Tuesday, January 20, 2015

If the Radicals Win in Greece

by Yannis Palaiologos

Wall Street Journal

January 20, 2015

Greece is once again on the brink. After six years of recession and five years of draconian, externally imposed austerity, Greek voters go to the polls Sunday in yet another early election, and the stakes for the country couldn’t be higher.

The radical Syriza party, overwhelmingly favored to win the contest, has moved to center-stage from the political margins it occupied in 2010 by offering a vociferous critique of Greece’s bailout program. The unreconstructed leftists of Syriza are committed to write off a major part of the country’s public debt, 80% of which is now held by the country’s eurozone partners, the European Central Bank and the International Monetary Fund—the so-called troika. Syriza has promised to massively increase spending, cut taxes (except on the rich) and loosen fiscal targets imposed by the current program, though it is unclear by how much.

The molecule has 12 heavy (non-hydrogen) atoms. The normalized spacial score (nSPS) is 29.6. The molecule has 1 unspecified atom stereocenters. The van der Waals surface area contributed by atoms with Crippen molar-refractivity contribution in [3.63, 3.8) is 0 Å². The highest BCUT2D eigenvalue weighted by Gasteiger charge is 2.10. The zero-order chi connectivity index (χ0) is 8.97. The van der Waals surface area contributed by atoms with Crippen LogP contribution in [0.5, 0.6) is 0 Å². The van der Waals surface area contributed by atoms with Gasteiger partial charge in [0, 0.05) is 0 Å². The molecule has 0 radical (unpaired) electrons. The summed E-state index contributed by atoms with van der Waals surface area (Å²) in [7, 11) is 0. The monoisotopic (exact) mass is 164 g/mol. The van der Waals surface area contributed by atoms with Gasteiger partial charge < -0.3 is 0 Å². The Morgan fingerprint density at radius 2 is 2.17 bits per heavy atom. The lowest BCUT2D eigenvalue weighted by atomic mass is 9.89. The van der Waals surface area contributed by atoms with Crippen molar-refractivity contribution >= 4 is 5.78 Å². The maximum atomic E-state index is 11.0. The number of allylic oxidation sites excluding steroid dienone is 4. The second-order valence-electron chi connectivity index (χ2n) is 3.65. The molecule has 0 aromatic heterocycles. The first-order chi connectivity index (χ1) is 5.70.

Syriza has also displayed contempt for the structural reforms in the labor and product markets designed to open up Greece’s sclerotic, overregulated economy to competition. The party wants to reinstate industry-based collective bargaining, increase the minimum wage to precrisis levels (more than twice as high as that of some eurozone countries) and put an end to privatization.


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